Vietnam Veterans of Ventura County Announce College Scholarship Opportunity In honor of S/SGT James M. Ray, Prisoner of War

The Vietnam Veterans of Ventura county is honored and humbled to again offer a scholarship. For 2018, the S/SGT James M. Ray Scholarship has been set at one $2,000 and two $1000 awards for the competitive essays scholarship named in honor of one of America’s Prisoners of War in the Vietnam Conflict.

Who is eligible?

Applicants must be:

1). A student enrolled in the 12th grade and properly enrolled in a public, private, parochial high school, or a home studies program in the County of Ventura


2). Enrolled in at least 6 units at one of the Ventura Community Colleges.

How do I apply?

  1. Obtain a copy of the application papers from your career councilor or you can find them online at Type or neatly print the information outlined in the application.  You may reproduce the application if necessary; however the format and content of the application may not be altered in any way.

  1. Application must be signed and dated by applicant.  If applicant is under the age of 18, parent, step-parent or guardian must sign and date the application also.
  2. Have your high school counselor, college department chair or college instructor, fill out the Scholastic Reference Form and return it to you.  (You must include this form when submitting the application)
  3. Return completed application packet (Scholarship Awards Application, Scholarship Essay and Scholastic Reference Form) by April 15, 2018 to: 

Vietnam Veterans of Ventura County, Inc.

ATTN: Scholarship Committee

S/Sgt Jimmy Ray Scholarship

P.O. Box 3218

Ventura, CA 93006-3218

Selectees will be notified in May 2018 and scholarships will be presented at the Vietnam Veterans of Ventura County’s general membership meeting in June 2018.  Be prepared to read your essay to the membership.

Important things to Remember:

All documents must be postmarked on or before April 15, 2018.  Only complete packets will be reviewed and eligible for consideration.


James M Ray

James M. Ray

Staff Sergeant E-6, U.S. Army

U.S. Army 1967-1969
Cold War 1967-1969
Vietnam War 1968-1969 (POW, Died in Captivity)

Jim Ray was born on November 10, 1949, in Cambridge, Massachusetts. He enlisted in the U.S. Army in 1967 and was trained in military intelligence. Private Ray went to Vietnam in 1968 and was captured by the Viet Cong near Di Linh, Lam Dong Province, South Vietnam, on March 18, 1968. He was with a unit of the South Vietnamese Army on a road clearing mission when they came under attack. Ray was wounded by an explosion but managed to return fire on the enemy before he was taken captive. Sgt Ray managed an escape attempt from his captors in July 1969, but he was quickly recaptured. Sgt James Ray died in captivity on November 30, 1969. His remains have never been returned to the United States.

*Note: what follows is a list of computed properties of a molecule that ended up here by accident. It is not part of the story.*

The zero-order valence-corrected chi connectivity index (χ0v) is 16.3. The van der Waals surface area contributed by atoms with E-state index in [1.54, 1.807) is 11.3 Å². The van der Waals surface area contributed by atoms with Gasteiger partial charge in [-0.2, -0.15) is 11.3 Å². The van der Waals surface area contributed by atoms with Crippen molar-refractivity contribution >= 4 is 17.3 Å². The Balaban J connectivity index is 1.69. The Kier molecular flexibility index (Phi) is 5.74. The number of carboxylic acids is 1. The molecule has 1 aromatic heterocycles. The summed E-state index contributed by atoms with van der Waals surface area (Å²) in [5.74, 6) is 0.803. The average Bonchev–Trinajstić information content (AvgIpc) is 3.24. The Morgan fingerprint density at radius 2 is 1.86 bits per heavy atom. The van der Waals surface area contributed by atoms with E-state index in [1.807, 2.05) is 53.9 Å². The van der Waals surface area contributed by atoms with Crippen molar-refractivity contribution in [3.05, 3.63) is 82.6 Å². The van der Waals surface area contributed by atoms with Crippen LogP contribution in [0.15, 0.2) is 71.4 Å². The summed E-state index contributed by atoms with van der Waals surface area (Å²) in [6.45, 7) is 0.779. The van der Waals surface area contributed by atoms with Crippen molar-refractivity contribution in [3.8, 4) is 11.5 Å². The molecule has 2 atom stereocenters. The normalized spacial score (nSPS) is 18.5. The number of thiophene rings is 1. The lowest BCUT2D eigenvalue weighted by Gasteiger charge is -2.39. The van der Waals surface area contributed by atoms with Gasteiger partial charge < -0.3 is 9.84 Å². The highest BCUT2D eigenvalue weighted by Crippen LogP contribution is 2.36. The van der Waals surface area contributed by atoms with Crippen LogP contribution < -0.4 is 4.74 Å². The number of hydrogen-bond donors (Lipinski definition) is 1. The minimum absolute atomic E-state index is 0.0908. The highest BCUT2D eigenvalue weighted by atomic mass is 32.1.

His Silver Star Citation reads: Staff Sergeant James M. Ray is awarded the Silver Star for conspicuous gallantry and intrepidity in action against an armed enemy while serving as a Prisoner of War in South Vietnam during the period July 1969. Sergeant Ray distinguished himself by attempting to escape from an enemy prison camp. He recognized that odds for success were slight and if he was recaptured he would receive severe torture, long periods of solitary confinement, and possible death by execution. Although he was recaptured, he maintained strong conviction in the Code of Conduct. In June 1969, Sergeant Ray was punished for violation of camp regulations by being placed in double chains, one on each ankle. Then in July 1969 while en route to the latrine, he attempted to escape by assaulting a guard. At that time, he had a chain locked to each ankle and was carrying the excess chain in each hand. As he approached the guard sitting on a stool in the guard hooch, he suddenly stopped, dropped the chains, and hit the guard in the face with his fist, knocking him from the stool to the ground. He then reached and grabbed the guard’s rifle and started to turn when he slipped and fell. As Sergeant Ray fell to the ground, the additional guard who unlocked him jumped on him, wrapping the chain around his neck and began beating him with his fist. The guard who had been knocked to the ground got up and started to kick and beat on Sergeant Ray. Then both guards wrapped Sergeant Ray in the chains and locked them and then threw him into his bunker. He was left overnight wrapped in the chains and the next day he was again secured to his bunker with two chains, one attached to each ankle.

He was not allowed outside his bunker, and his rations were cut to one meal a day. Shortly after this, he was removed from the camp and was never seen again. This extreme gallantry exhibited by Sergeant Ray was amply illustrated by the fact that so few prisoners ever tried to escape, primarily due to the rigid security measures imposed by the camp. This courageous escape attempt served more than to merely get him out of the prison camp. More guards were required, and prisoner morale soared. This act of gallantry, with recognition of the grave risk to his own life, demonstrated a great devotion to duty and his country, which reflected great credit upon himself and the United States Army.

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